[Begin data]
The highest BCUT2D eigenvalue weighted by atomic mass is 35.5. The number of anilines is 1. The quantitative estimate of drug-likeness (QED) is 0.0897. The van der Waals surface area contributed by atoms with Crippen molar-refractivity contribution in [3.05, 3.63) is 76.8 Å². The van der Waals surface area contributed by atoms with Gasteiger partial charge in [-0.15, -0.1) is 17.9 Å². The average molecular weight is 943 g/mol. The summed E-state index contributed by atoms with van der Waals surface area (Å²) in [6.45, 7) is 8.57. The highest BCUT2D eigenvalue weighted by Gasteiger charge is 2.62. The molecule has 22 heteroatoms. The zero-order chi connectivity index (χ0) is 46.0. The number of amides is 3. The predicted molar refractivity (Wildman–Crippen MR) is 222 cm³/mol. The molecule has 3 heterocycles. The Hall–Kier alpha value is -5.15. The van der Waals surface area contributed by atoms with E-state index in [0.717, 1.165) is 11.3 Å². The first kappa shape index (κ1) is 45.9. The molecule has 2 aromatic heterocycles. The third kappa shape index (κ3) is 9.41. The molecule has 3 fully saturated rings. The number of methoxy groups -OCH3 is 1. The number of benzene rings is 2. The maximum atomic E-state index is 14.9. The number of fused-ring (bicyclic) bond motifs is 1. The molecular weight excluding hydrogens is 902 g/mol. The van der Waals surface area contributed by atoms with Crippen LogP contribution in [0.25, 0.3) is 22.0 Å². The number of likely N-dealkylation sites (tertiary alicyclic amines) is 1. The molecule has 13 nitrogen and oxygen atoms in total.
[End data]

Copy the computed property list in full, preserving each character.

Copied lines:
The highest BCUT2D eigenvalue weighted by atomic mass is 35.5. The number of anilines is 1. The quantitative estimate of drug-likeness (QED) is 0.0897. The van der Waals surface area contributed by atoms with Crippen molar-refractivity contribution in [3.05, 3.63) is 76.8 Å². The van der Waals surface area contributed by atoms with Gasteiger partial charge in [-0.15, -0.1) is 17.9 Å². The average molecular weight is 943 g/mol. The summed E-state index contributed by atoms with van der Waals surface area (Å²) in [6.45, 7) is 8.57. The highest BCUT2D eigenvalue weighted by Gasteiger charge is 2.62. The molecule has 22 heteroatoms. The zero-order chi connectivity index (χ0) is 46.0. The number of amides is 3. The predicted molar refractivity (Wildman–Crippen MR) is 222 cm³/mol. The molecule has 3 heterocycles. The Hall–Kier alpha value is -5.15. The van der Waals surface area contributed by atoms with E-state index in [0.717, 1.165) is 11.3 Å². The first kappa shape index (κ1) is 45.9. The molecule has 2 aromatic heterocycles. The third kappa shape index (κ3) is 9.41. The molecule has 3 fully saturated rings. The number of methoxy groups -OCH3 is 1. The number of benzene rings is 2. The maximum atomic E-state index is 14.9. The number of fused-ring (bicyclic) bond motifs is 1. The molecular weight excluding hydrogens is 902 g/mol. The van der Waals surface area contributed by atoms with Crippen LogP contribution in [0.25, 0.3) is 22.0 Å². The number of likely N-dealkylation sites (tertiary alicyclic amines) is 1. The molecule has 13 nitrogen and oxygen atoms in total.